This Week's Day-By-Day Picks

 Thursday, March 3

Anyone could take the photos that A.B. Wishart does--because he just shoots the world around him, showing details, light, shadow and tiny moments that other people don't notice. From Dallas highway scenes, shot from a car window, of clouds drawing the eyes up from the ugly skyline, to a statue's view of the people looking at it in Paris' Louvre, Wishart points his lens at the non-drama. His photographs are a way to enjoy the beauty of rush hour or see the forest for its leaves. His new exhibit Recent Works in Color, featuring works ranging from the car shots to landscapes and cityscapes to informal portraits, will be on display from 6 p.m. to 9 p.m. in the gallery space on the fourth floor of the J. Erik Jonsson Library, 1515 Young St. Call the library at 214-670-1740 or visit Wishart's Web site at www.abwphotography.com.

Friday, March 4

Hidden in plain sight: A.B. Wishart finds art in the mundane, like this "Highway With Clouds," 2003.
Hidden in plain sight: A.B. Wishart finds art in the mundane, like this "Highway With Clouds," 2003.

Doing the chicken dance would be the least of our concerns. We see hypnotism as being a lot like being really drunk: It wouldn't take much to talk us into doing something we wouldn't do in our right minds. And that does not include pretending to be French or barking like a dog. We're talking about things you only see on reality shows--and cable. But somehow Alan Sands--The SandMan--always finds volunteers from the audience to fill the stage at his comedy hypnotism shows, which involve making voluntary victims pretend they're riding a roller coaster or experiencing an allergy attack. Whether you want to point and laugh or scream and sneeze, admission is $17 and the show starts at 9 p.m. at the Ad-Libs Comedy Club, 2613 Ross Ave. Call the club at 214-754-7050.

Saturday, March 5

We know spring is almost here when we start sneezing from the levels of mountain cedar particles in the air and we feel that need to go to Six Flags Over Texas. It usually strikes only once. Because, once we go, we can no longer black out the bad things: the lines, the kids, the heat, the overpriced food and the really, really annoying music that seems to be coming from every direction, all the time. And it's too bad, because with individual tickets costing $41.99, it makes sense to buy a season pass for $69.99. If only we could make that second trip. But Six Flags has virtually cut out one of the cons--the lines. The park features Fastlane, which allows people to make reservations for 11 of its rides at the time they choose. Too bad you can't choose the price of nachos, too. Six Flags Over Texas begins its season this weekend with the gates open 10 a.m. to 8 p.m. Saturday and 11 a.m. to 7 p.m. Sunday. It will remain open Fridays through Sundays (plus spring break) through March and April, then will open for daily operation on May 16. Six Flags Over Texas, 2201 Road to Six Flags E., Arlington. Call 817-530-6000.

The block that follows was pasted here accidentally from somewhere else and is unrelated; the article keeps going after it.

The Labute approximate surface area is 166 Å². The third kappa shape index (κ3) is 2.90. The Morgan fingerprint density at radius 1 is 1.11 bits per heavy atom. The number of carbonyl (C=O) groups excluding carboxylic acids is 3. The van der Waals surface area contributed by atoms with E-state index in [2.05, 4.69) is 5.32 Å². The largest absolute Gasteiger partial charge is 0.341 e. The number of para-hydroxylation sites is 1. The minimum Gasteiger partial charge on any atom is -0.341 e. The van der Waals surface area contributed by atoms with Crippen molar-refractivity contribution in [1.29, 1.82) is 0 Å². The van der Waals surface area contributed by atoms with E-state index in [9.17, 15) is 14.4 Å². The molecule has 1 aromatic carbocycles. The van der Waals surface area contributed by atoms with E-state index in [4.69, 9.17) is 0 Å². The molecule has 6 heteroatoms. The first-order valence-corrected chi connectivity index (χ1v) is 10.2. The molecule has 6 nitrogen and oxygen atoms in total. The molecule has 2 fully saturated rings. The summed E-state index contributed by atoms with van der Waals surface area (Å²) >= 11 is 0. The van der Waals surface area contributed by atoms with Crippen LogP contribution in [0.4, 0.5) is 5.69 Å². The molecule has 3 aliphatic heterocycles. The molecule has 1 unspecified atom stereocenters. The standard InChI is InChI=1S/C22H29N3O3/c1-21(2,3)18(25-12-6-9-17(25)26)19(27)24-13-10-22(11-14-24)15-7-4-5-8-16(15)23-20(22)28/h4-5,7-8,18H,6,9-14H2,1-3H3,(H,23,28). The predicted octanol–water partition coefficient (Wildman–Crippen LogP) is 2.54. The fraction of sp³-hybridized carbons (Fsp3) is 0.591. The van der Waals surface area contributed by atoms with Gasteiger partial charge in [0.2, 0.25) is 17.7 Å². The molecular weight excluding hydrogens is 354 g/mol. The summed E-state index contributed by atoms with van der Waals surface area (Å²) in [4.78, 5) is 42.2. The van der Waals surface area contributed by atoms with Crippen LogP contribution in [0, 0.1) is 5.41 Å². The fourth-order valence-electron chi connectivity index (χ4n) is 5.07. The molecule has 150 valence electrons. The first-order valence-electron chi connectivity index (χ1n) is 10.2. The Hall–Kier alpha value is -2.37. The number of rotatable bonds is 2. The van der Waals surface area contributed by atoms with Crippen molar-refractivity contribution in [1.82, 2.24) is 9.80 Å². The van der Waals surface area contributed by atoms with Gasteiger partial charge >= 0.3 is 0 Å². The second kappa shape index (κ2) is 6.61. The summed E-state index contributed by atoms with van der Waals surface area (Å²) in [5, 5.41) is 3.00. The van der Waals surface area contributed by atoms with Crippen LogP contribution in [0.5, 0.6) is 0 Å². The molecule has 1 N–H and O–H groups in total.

Sunday, March 6

It's like the old saying goes: Boys will buy boys. So that's not exactly the cliché, but that's what will happen when the Dallas Diablos Rugby Football Clubs hosts its Second Annual Bachelor Auction. Eleven members of the team will be up for grabs--no, not literally--at Woody's Bar, 4011 Cedar Springs Road, during the auction, which will be hosted by comedian Paul J. Williams, Michael Lee and Rosemary Raffle. Each bachelor comes with a prize package worth hundreds of dollars that includes products and services donated by local companies such as the Dallas Museum of Art, Lucky's Café, Zeus Comics and Collectibles, Crossroads Market and Supercuts. Proceeds from the auction will benefit groups in the gay community as well as the Dallas Diablos' scholarship and travel funds. Visit the team's Web site at www.dallasdiablos.org.

Monday, March 7

You'll hate to love the Crews Family. They're attractive; they're talented; they win awards; and they make money doing what they love. One can't help but feel a little bitter. We didn't get Dad's ability to calculate long math equations in his head or Mom's skill at sewing outfits without a pattern. But Nina Crew got amazing art genes from her mother and her father. Dad is Donald Crews, a children's book illustrator with a clean graphic design style. Mom is Ann Jonas, a children's book illustrator with a bright watercolor style. Nina also illustrates kids books, but she prefers photography. Check out their very different, but all very good, styles when the Irving Arts Center, 3333 N. MacArthur Blvd., presents The Crews Family: Donald Crews, Ann Jonas and Nina Crews in the Dupree Theater's lobby from March 5 through May 29. The center is open from 9 a.m. to 5 p.m. Monday, Tuesday, Wednesday and Friday; 9 a.m. to 8 p.m. Thursday; 10 a.m. to 5 p.m. Saturday and 1 p.m. to 5 p.m. Sunday. Call 972-252-7558.

Tuesday, March 8

Celebrities make everything better. Commercial about greasy potato chips? Better with MC Hammer. Gold lamé shorts and jacket suit? Much better on Beyoncé. All-day motivational speaker workshop in a sports arena? Throw in Jerry Lewis, Joe Montana, General Tommy Franks and Rudolph Giuliani, and eight hours of pep talks might be tolerable. The luminaries will, respectively, talk about humor as a secret to success, teamwork in the office, making battlefield strategies work in the business world and how to lead during difficult times. In addition to the aforementioned celebs, the Get Motivated Seminar features motivational maestro Zig Ziglar, plus Rick Belluzzo, formerly of Microsoft, and Tom Hopkins, an expert on sales. The seminar takes place from 8 a.m. to 4:30 p.m. at American Airlines Center, 2500 Victory Ave. Call 1-800-610-7927.

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